Libya shows the double standards of '˜ethical' Britain
Reg Empey ('˜Why as the principal victims of IRA-Libya terror did the UK not secure compensation?' June 27) wonders why, as the principal victims of IRA-Libya terror, the UK government failed to secure compensation from Libya for these victims.
The answer to this can be found close to home.
A report compiled by House of Commons MPs from the Northern Ireland Affairs Committee called on the UK government to finance a compensation fund for victims of IRA attacks using Libyan explosives.
This report found that the administration led by former prime minister Tony Blair missed a vital opportunity to act on behalf of IRA victims by placing this issue firmly on the negotiating table to secure a compensation package.
The Libyan leader was responsible for shipments of weaponry around the world, but we cannot ignore the source of these weapons.
In 2007, agreement was reached on co-operation between Tony Blair and Colonel Gaddafi on defence matters in the training of specialised Libyan military units.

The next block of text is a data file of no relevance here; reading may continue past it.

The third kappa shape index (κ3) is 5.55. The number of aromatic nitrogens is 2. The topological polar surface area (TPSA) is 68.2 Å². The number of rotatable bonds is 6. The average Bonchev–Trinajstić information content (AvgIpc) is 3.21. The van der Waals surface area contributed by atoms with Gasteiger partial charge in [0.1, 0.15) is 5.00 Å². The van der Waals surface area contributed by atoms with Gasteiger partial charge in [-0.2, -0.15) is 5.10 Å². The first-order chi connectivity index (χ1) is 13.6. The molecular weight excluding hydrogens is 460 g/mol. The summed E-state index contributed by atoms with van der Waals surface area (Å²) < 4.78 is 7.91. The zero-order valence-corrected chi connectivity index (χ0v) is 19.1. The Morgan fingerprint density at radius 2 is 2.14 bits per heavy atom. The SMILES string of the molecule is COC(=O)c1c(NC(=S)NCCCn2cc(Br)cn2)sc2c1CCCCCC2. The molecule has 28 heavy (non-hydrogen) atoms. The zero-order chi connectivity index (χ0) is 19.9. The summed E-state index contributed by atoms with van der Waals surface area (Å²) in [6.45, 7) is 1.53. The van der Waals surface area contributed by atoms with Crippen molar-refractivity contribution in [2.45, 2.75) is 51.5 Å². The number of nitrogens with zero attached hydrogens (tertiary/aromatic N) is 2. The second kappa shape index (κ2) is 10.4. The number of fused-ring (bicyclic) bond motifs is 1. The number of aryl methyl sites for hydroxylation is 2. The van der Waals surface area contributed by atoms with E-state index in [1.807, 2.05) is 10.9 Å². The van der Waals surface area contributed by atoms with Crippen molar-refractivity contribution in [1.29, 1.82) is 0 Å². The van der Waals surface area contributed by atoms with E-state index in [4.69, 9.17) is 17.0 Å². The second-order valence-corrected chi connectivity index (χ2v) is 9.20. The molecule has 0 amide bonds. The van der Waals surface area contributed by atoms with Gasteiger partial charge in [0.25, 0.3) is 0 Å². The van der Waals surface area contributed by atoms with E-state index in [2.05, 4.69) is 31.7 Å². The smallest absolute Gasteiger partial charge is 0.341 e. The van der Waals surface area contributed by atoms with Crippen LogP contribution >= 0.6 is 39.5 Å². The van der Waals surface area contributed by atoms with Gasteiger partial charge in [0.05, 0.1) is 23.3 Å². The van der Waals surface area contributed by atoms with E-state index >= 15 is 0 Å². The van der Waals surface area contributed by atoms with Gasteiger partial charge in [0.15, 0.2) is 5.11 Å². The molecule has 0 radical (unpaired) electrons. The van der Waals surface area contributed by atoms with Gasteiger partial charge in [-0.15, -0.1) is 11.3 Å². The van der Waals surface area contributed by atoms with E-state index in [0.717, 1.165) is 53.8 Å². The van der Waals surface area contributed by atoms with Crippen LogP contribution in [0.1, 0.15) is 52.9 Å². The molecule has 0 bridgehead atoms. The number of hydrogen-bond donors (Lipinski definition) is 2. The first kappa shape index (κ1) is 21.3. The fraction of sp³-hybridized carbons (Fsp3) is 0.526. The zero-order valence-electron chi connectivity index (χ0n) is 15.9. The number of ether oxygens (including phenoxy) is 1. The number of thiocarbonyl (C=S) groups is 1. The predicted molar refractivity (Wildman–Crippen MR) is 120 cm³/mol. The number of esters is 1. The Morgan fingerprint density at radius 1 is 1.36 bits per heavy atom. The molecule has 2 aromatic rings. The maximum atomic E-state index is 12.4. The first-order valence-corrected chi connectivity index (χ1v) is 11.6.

Despite the killing of WPC Yvonne Fletcher outside the Libyan embassy in London in 1984 and the killings of 270 people in the Lockerbie bombing in Scotland in 1988, the British government approved for export to Libya military hardware which included projectile launchers, crowd control ammunition, small arms ammunition, teargas/irritant ammunition, electric batons, sub-machine guns, assault rifles, shotguns, sniper rifles and explosives.
Britain’s professed ‘ethical dimension’ to foreign policy in relation to the export of arms to suspect regimes did not appear to apply to Libya.
The British government prides itself on being one of the world’s leading champions of peace, but they are also one of the world’s leading suppliers of weapons of war.
They are also masters of double standards.
Tom Cooper, Dublin